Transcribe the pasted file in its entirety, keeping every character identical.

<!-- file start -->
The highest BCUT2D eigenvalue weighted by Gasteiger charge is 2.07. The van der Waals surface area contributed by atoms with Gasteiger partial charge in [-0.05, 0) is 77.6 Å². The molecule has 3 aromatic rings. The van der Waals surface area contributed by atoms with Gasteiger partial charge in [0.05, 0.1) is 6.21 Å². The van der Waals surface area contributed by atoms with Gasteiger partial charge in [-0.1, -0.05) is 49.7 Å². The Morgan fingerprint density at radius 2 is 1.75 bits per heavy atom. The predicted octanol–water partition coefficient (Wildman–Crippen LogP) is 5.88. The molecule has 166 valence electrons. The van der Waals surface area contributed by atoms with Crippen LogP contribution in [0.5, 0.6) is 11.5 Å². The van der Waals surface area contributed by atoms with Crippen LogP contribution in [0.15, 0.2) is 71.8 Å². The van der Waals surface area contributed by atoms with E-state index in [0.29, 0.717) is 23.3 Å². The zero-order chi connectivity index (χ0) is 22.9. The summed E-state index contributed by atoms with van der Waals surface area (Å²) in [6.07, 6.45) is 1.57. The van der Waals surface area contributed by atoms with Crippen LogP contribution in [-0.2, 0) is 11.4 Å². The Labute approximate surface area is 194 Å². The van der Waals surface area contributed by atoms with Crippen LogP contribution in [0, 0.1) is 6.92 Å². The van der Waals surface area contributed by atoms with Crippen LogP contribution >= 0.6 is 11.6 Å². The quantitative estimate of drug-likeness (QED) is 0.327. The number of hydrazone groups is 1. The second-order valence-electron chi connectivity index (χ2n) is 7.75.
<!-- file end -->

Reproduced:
The highest BCUT2D eigenvalue weighted by Gasteiger charge is 2.07. The van der Waals surface area contributed by atoms with Gasteiger partial charge in [-0.05, 0) is 77.6 Å². The molecule has 3 aromatic rings. The van der Waals surface area contributed by atoms with Gasteiger partial charge in [0.05, 0.1) is 6.21 Å². The van der Waals surface area contributed by atoms with Gasteiger partial charge in [-0.1, -0.05) is 49.7 Å². The Morgan fingerprint density at radius 2 is 1.75 bits per heavy atom. The predicted octanol–water partition coefficient (Wildman–Crippen LogP) is 5.88. The molecule has 166 valence electrons. The van der Waals surface area contributed by atoms with Crippen LogP contribution in [0.5, 0.6) is 11.5 Å². The van der Waals surface area contributed by atoms with Crippen LogP contribution in [0.15, 0.2) is 71.8 Å². The van der Waals surface area contributed by atoms with E-state index in [0.29, 0.717) is 23.3 Å². The zero-order chi connectivity index (χ0) is 22.9. The summed E-state index contributed by atoms with van der Waals surface area (Å²) in [6.07, 6.45) is 1.57. The van der Waals surface area contributed by atoms with Crippen LogP contribution in [-0.2, 0) is 11.4 Å². The Labute approximate surface area is 194 Å². The van der Waals surface area contributed by atoms with Crippen LogP contribution in [0, 0.1) is 6.92 Å². The van der Waals surface area contributed by atoms with Crippen LogP contribution >= 0.6 is 11.6 Å². The quantitative estimate of drug-likeness (QED) is 0.327. The number of hydrazone groups is 1. The second-order valence-electron chi connectivity index (χ2n) is 7.75.